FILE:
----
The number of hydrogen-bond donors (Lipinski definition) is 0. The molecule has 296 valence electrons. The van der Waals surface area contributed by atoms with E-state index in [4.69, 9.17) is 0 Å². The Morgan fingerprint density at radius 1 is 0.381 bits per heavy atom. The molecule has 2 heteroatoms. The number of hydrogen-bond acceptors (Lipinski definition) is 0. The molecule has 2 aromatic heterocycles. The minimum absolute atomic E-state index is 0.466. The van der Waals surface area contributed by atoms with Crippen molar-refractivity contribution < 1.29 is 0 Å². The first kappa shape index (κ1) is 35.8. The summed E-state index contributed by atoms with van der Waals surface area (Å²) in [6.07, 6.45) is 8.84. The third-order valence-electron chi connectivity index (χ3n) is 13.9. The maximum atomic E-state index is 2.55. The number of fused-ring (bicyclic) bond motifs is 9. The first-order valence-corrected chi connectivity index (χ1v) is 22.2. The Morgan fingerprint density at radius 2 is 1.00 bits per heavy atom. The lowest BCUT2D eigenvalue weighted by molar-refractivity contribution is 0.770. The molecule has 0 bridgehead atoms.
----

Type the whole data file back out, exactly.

The number of hydrogen-bond donors (Lipinski definition) is 0. The molecule has 296 valence electrons. The van der Waals surface area contributed by atoms with E-state index in [4.69, 9.17) is 0 Å². The Morgan fingerprint density at radius 1 is 0.381 bits per heavy atom. The molecule has 2 heteroatoms. The number of hydrogen-bond acceptors (Lipinski definition) is 0. The molecule has 2 aromatic heterocycles. The minimum absolute atomic E-state index is 0.466. The van der Waals surface area contributed by atoms with Crippen molar-refractivity contribution < 1.29 is 0 Å². The first kappa shape index (κ1) is 35.8. The summed E-state index contributed by atoms with van der Waals surface area (Å²) in [6.07, 6.45) is 8.84. The third-order valence-electron chi connectivity index (χ3n) is 13.9. The maximum atomic E-state index is 2.55. The number of fused-ring (bicyclic) bond motifs is 9. The first-order valence-corrected chi connectivity index (χ1v) is 22.2. The Morgan fingerprint density at radius 2 is 1.00 bits per heavy atom. The lowest BCUT2D eigenvalue weighted by molar-refractivity contribution is 0.770. The molecule has 0 bridgehead atoms.